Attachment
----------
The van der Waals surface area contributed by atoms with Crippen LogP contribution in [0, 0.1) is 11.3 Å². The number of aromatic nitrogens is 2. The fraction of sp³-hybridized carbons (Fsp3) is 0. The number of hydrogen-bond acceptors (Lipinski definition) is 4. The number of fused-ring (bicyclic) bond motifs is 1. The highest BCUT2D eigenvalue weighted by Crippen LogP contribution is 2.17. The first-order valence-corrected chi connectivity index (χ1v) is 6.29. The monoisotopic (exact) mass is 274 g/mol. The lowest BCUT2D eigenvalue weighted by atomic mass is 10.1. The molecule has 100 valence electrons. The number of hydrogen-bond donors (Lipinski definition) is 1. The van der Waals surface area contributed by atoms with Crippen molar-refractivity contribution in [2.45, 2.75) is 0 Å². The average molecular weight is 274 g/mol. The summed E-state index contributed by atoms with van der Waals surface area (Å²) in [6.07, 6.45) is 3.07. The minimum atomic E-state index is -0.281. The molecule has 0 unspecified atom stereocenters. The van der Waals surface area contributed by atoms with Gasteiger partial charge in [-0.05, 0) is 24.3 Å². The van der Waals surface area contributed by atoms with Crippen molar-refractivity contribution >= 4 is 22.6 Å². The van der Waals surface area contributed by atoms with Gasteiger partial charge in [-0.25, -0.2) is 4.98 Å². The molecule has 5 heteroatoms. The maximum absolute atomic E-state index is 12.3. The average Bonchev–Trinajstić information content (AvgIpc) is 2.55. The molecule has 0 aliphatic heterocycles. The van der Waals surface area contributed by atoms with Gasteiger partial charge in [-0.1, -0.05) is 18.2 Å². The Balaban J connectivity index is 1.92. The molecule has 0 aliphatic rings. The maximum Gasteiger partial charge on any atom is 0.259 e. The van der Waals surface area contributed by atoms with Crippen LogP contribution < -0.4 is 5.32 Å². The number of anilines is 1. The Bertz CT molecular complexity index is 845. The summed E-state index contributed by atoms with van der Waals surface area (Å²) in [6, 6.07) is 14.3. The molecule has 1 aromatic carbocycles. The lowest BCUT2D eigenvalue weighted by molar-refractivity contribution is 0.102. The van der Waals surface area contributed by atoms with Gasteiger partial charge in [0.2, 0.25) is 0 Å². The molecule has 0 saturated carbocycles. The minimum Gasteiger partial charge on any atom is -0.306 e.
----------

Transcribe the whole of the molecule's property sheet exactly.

The van der Waals surface area contributed by atoms with Crippen LogP contribution in [0, 0.1) is 11.3 Å². The number of aromatic nitrogens is 2. The fraction of sp³-hybridized carbons (Fsp3) is 0. The number of hydrogen-bond acceptors (Lipinski definition) is 4. The number of fused-ring (bicyclic) bond motifs is 1. The highest BCUT2D eigenvalue weighted by Crippen LogP contribution is 2.17. The first-order valence-corrected chi connectivity index (χ1v) is 6.29. The monoisotopic (exact) mass is 274 g/mol. The lowest BCUT2D eigenvalue weighted by atomic mass is 10.1. The molecule has 100 valence electrons. The number of hydrogen-bond donors (Lipinski definition) is 1. The van der Waals surface area contributed by atoms with Crippen molar-refractivity contribution in [2.45, 2.75) is 0 Å². The average molecular weight is 274 g/mol. The summed E-state index contributed by atoms with van der Waals surface area (Å²) in [6.07, 6.45) is 3.07. The minimum atomic E-state index is -0.281. The molecule has 0 unspecified atom stereocenters. The van der Waals surface area contributed by atoms with Gasteiger partial charge in [-0.05, 0) is 24.3 Å². The van der Waals surface area contributed by atoms with Crippen molar-refractivity contribution >= 4 is 22.6 Å². The van der Waals surface area contributed by atoms with Gasteiger partial charge in [-0.25, -0.2) is 4.98 Å². The molecule has 5 heteroatoms. The maximum absolute atomic E-state index is 12.3. The average Bonchev–Trinajstić information content (AvgIpc) is 2.55. The molecule has 0 aliphatic heterocycles. The van der Waals surface area contributed by atoms with Gasteiger partial charge in [-0.1, -0.05) is 18.2 Å². The Balaban J connectivity index is 1.92. The molecule has 0 aliphatic rings. The maximum Gasteiger partial charge on any atom is 0.259 e. The van der Waals surface area contributed by atoms with Crippen LogP contribution < -0.4 is 5.32 Å². The number of anilines is 1. The Bertz CT molecular complexity index is 845. The summed E-state index contributed by atoms with van der Waals surface area (Å²) in [6, 6.07) is 14.3. The molecule has 1 aromatic carbocycles. The lowest BCUT2D eigenvalue weighted by molar-refractivity contribution is 0.102. The van der Waals surface area contributed by atoms with Gasteiger partial charge in [0.2, 0.25) is 0 Å². The molecule has 0 saturated carbocycles. The minimum Gasteiger partial charge on any atom is -0.306 e.